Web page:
Its worth pointing out that in some ways, the 'tiers' that people talk about already exist. Because of specific hardware configurations, your ISP can deliver its own content to you FAR more efficiently than it can deliver content from the net. Leaving out the issue of content availability, the simple equation of fewer machines involved makes the data transaction that much faster. Companies like AOL were created entirely on this model, of providing a tiered Internet experience to dial-up users in an era when most ISP's simply connected folks to the basic net. The success of their efforts can be debated ... while AOL still exists in some forms, rivals from that era like CompuServe don't seem to have been as lucky. But regardless of the existence or size of an AOL entity, its name has become synonymous for a dumbed-down Internet experience, and for poor customer service.

One of the reasons that services like AOL didn't survive as tiered services was that people preferred the unfiltered experience. People still do ... its what the internet is built on. And the thing is, its the protocols that matter. There will almost certainly be premium subscription services to certain kinds of content, as there already is on the internet, services that provide better access to that content. But there will also always be the other end of the internet because the protocols demand it. In an extreme world, where 'big telecom' refused access to people providing the 'old internet' or severely hampered their efforts, they would simply find another form of hardware to use to send the signals.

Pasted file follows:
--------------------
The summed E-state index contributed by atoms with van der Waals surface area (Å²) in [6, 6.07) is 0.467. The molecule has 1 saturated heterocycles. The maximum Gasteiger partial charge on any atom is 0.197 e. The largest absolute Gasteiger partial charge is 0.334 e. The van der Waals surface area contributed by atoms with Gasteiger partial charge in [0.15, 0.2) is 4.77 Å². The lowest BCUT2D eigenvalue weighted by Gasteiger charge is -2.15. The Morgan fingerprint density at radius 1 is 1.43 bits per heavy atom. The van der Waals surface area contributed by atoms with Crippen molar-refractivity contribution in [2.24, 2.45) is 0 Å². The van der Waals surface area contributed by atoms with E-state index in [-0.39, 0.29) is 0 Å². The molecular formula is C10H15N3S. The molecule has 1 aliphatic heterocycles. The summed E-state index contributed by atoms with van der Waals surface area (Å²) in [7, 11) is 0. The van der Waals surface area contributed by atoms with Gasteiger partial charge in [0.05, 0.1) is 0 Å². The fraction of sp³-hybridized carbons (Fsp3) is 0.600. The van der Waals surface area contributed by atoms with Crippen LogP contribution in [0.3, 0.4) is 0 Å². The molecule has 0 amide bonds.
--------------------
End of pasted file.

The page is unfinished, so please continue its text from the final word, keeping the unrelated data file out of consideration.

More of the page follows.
Just like AOL couldn't corner the dial-up internet market, when they tried SO hard to make people want a tiered browsing experience, people trying to create tiered internet systems today will both succeed and fail. They will succeed in creating the tiered systems, and people will find use in them ... but they will also fail to destroy the neutrality of the net itself because that has little to with the hardware its being run on. That neutrality is a result of protocols that treat data bits as data bits, and as a result are incredibly efficient at transporting huge volumes of data. As George's guest said last night, David has a lot of ways of taking down Goliath in internet affairs, and I tend to think efforts to thwart the neutrality today will fail for the same reasons they have in the past, and succeed in the same ways too.

Media Bias in action ...

This week has been somewhat remarkable for the concept of speaking truth to power, though its a bit difficult to tell from watching media outlets like CNN or US network news. Last night on the Hour, George did a bit on a fellow named Ray McGovern, a former CIA analyst who challenged Rummsfeld publicly on specific statements he's made in the past at a press conference recently. There's been some coverage of McGovern's questions, but the tone of it has been fascinating.

The linked article at Salon discusses the interview Paula Zahn had with McGovern last night as well. I saw the report and interview, and the transcript here describes well some of the pointed questions she asked, and what direction they were pointing. What it doesn't point out is that the story started off with heavy coverage of the protestors that had been removed for shouting Rumsfeld down earlier, and then led into McGovern, suggesting that he was in some way similar to people who were trying to shout down their opposition, to protestors who WERE causing a public disturbance.